Buddy Guy/Stay Around a Little Longer (feat. B.B. King)

Next, let’s slow it down for some great blues by two of the best electric blues guitarists: Buddy Guy and B.B. King. Guy at age 85 thankfully is still with us and still playing, while King sadly passed away in May 2015 at the age of 89. This beautiful recording is from Guy’s 15th studio album Living Proof that came out in October 2010. The tune was co-written by producer Tom Hambridge and country and blues singer-songwriter Gary Nicholson, who both have become frequent collaborators ever since. It’s just great to hear B.B. King sing on this tune, in addition to playing guitar. His voice sounds so good. He was 85 years at the time, Guy’s current age. I can’t deny I find this tune and clip quite emotional. That’s what great music does – it touches you!

The Fuzztones/Cinderella

After some emotional blues, it’s time to step on the gas again with a terrific tune by American garage rockers The Fuzztones. According to their profile on Apple Music, the New York City-based psychedelic/garage rock combo played a large role in the mostly underground ’60s revival during the 1980s. Led by the enigmatic Rudi Protrudi, the Fuzztones were one of the major “successes” (particularly in Europe) of the revival that flourished in 1984 and that also boasted the Chesterfield Kings, the Cynics, the Miracle Workers, and Plasticland. Their debut studio LP, Lysergic Emanations, was released in 1985. Thanks to praise from Ian Astbury of the Cult, the newly refitted Los Angeles-based Fuzztones were one of the few to get a major-label deal, and a second album, In Heat, was released by Beggars Banquet in 1989. Due to the album’s lackluster sales performance, the Fuzztones went back to the indies. That might have been the end of the story, but it wasn’t. Thanks to a hugely successful tour of Europe in 1985, the group built a loyal and dedicated fan base there, and one version or another of the Fuzztones has toured there regularly ever since. Here’s Cinderella from the band’s above noted 1985 debut album, which mostly featured covers, including this tune that originally was recorded by The Sonics in 1965. With that cool organ, the rendition reminds me a bit of The Animals. Founding member Rudi Protrudi (vocals, guitar, harmonica) remains with the band’s current line-up.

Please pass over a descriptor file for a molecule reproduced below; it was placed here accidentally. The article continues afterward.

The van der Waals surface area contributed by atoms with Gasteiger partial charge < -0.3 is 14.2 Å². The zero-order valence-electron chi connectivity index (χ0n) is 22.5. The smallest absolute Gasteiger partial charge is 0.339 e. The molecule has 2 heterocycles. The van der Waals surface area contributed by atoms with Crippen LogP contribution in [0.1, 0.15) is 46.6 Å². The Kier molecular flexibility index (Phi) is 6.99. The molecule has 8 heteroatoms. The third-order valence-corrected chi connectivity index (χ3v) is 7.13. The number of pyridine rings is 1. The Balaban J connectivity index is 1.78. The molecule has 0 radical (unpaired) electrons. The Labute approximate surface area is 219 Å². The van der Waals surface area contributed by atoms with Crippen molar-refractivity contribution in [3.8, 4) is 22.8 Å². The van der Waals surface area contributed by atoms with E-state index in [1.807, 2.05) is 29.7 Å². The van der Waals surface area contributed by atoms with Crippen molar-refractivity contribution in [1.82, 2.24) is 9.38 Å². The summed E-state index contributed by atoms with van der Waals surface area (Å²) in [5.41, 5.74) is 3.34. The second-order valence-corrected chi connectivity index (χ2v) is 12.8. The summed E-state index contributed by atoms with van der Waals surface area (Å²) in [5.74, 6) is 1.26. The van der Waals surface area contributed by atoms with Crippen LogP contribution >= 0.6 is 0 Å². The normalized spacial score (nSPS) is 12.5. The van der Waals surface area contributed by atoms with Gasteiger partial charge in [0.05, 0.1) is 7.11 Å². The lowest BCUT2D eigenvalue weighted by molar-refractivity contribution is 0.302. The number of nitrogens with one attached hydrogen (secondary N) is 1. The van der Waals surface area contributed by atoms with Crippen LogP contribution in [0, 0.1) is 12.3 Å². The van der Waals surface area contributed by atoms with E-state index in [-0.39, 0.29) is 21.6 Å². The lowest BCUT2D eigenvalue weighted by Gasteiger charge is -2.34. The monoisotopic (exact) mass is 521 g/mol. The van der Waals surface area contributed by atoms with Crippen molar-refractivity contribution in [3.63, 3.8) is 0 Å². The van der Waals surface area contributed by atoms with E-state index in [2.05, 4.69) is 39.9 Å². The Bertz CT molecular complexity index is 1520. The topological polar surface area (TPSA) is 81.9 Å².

Ray Charles/Hit the Road Jack

Let’s conclude this mini-excursion with a tune that randomly popped up in my head the other day. When it did, I immediately thought it would be a terrific song to feature: Hit the Road Jack by the great Ray Charles. They didn’t call the singer-songwriter and pianist “The Genius” for nothing. Frank Sinatra reportedly said Charles was the “only true genius in show business.” Charles identified Nat King Cole as a primary influence. Others included Louis Jordan and Charles Brown. Hit the Road Jack, written by R&B artist Percy Mayfield and first recorded as an a cappella demo in 1960, was Charles’ second of three no. 1 mainstream hits in the U.S. on the Billboard Hot 100. The other two were Georgia on My Mind and I Can’t Stop Loving You. Any of them would have been great picks as would have many other tunes by Charles, but I felt like finishing with a more up-tempo song like Hit the Road Jack.

Sources: Wikipedia; Klaus Graf website; Discogs; Songfacts; YouTube

30 thoughts on “The Sunday Six”

  1. Your first choice was so good, Christian. My kind of jazz. I’ve always loved Steve Miller and glad to hear he’s got new albums out. I have one of his, “Born 2B Blue,” that I adore! Of course, The Stones, Buddy & BB, and Ray are always good choices. I like the energy of The Buzztones also.

    Liked by 2 people

  2. I love the Fuzztones! That tone is wonderful. The Jazz is really cool Christian… I get in moods where I let it play while I’m doing something.
    Great choices today

    Liked by 1 person

    1. Thanks, Max. And kind of funny how things sometimes go. I’ve listened to German rock and pop music for years, yet it’s a jazz tune that became the first German track on the Sunday Six.

      Of course, I realize the German language is likely a barrier for most readers. For an instrumental, language doesn’t matter. Sooner or later, I’ll probably throw in a German language rock tune.

      Liked by 1 person

      1. Exactly, I guess there’s no distinct German way to blow into a saxphone or play an upright bass. But wait until I throw some German language rock at you! 🙂